Two cheers for Jim Rose's interim report on the teaching of early reading.
His recommendations for greater emphasis on speaking and listening are fundamental and deserve a big cheer. The emphasis on explicit phonics instruction is also right. It underlines what the national literacy strategy (NLS) has been saying since 1998.
We embarked on the NLS with a clear intention to learn as we went on. But the framework needed stability over at least five years to have any serious chance of raising standards. Now is the time to revise it, building on what has been achieved. I give that a second cheer.
The third cheer is reserved for the final report because the practical implications will lie in the detail. Phonics is obviously here to stay, no one disagrees about the big principles, and teachers will, one way or another, get better at doing it. We can all be confident that these principles will be articulated clearly with an accelerated progression in the revised framework, and sound guidance on teaching methods.
Ironically, though, phonics per se is not the most significant issue.
Bigger questions concern the way that phonics gets embedded in the wider literacy curriculum. Mr Rose's formula for "not overlooking the importance of exposing children to a wealth of good literature and favourite books"
and to build positive attitudes to reading, leaves this question open.
There are a number of options. We could have phonics fast and first as the House of Commons select committee proposed, confining reading to a narrow range of contrived texts comprised of only phonically decodable words with stories on the side for fun, and leading to proper reading later.
A more amenable option is a kind of "dual route" approach where phonics goes its own way while, quite separately, the "wealth of good literature"
is used to create positive attitudes. Somehow, in time, these two streams of learning fuse into fluent and comprehending reading, but it isn't clear how, or even whether this would happen.
The third and probably the least popular option offers a more developmental solution where phonics is woven into wider reading experiences. This is not antithetical to the separate and systematic teaching of phonics. Nor does it mean resorting to "mixed methods "or "discredited" whole language teaching approaches.
Jim's own four-year-old grandson, no doubt will have rich and responsive reading experiences of all kinds as well as loads of good speaking and listening.
As yet, he may not have much interest in phonics but will probably know a lot of books by heart, have a good range of language and concepts about books and reading, recognise a good number of favourite words on sight, know some letters by name and sound, play at reading and writing, and imitate the reading and writing behaviour of adults.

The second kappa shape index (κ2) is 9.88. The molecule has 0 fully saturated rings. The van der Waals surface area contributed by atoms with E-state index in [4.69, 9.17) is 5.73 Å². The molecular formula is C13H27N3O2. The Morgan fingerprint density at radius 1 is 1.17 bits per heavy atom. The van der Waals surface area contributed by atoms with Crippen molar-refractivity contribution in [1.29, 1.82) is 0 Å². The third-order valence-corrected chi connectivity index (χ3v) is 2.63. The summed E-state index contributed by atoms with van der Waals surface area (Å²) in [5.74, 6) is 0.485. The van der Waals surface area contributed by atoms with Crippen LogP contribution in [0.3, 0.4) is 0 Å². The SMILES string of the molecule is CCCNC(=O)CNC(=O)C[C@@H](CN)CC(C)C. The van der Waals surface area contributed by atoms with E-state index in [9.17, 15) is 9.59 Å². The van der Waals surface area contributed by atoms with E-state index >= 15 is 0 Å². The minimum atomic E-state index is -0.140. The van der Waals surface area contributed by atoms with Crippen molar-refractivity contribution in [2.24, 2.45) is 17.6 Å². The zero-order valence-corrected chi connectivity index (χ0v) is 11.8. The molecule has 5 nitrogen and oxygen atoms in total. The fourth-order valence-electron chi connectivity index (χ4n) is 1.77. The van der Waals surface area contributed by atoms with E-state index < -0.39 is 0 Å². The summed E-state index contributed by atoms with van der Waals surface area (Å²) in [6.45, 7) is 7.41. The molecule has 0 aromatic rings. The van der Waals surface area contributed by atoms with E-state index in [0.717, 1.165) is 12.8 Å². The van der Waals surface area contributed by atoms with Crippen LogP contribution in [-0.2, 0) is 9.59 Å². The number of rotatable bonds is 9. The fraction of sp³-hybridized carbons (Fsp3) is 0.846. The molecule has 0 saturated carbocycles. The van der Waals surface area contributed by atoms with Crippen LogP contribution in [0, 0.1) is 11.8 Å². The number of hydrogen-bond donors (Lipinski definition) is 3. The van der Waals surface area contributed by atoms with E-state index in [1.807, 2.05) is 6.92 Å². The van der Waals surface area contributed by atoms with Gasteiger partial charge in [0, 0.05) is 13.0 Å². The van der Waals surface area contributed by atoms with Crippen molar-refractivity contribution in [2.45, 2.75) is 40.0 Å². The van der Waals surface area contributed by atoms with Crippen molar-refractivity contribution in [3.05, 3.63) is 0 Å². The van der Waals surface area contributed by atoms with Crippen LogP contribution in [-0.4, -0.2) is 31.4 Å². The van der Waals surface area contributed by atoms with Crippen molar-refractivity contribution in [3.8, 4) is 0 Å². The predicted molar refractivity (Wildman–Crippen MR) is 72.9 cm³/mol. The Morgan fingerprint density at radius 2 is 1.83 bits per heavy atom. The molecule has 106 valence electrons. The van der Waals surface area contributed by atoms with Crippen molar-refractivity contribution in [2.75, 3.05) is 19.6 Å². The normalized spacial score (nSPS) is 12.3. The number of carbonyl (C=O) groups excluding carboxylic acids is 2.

When, in time, he is taught phonics, he probably won't need too much instruction because he will have the skills and experience to make use of it effectively. He has a better than average chance of becoming a successful reader because the foundations are well laid for self-extending competence.
Such competence grows from children applying their knowledge of language to reading through inference, analogy, generalisation, prediction, deduction (all classified as "guessing" by the Daily Telegraph and the Reading Reform Foundation) and appropriating phonics along with other workable strategies in the service of reading for meaning. It is the common and familiar biography of a successful reader.
This is the message of the "searchlights" metaphor in the framework. Yes, teach phonics systematically and separately. But give children good books to read and supplement phonic decoding with anticipating, hypothesising, problem-solving and self-correction from other sources.
Teach them to recognise tricky and highly salient words so they don't trip up on them, help them use grammatical awareness to understand and predict words in sentences, and use all this in the service of reading and understanding texts.
As the searchlights head for room 101, we might recall that successful children typically learn to read by having all these lights switched on, using them in complementary ways. Far from confusing children as the critics claim, this reinforces and extends their learning.
The best teaching tries to replicate the conditions of successful learning.
It is unlikely to do this by preventing children from developing and applying their personal knowledge, alongside phonics, to the task of reading.
Phonics is very important; it should be taught but it is not a panacea.
There is no serious evidence that a generous programme of the kind I have hinted at does anything other than good, provided the phonics is there.
Moreover, there is evidence that undue focus on single-strategy teaching is hazardous, counter-intuitive for teachers and contrary to the typical experience of successful readers.
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John Stannard was director of the national literacy strategy, 1997 to 2001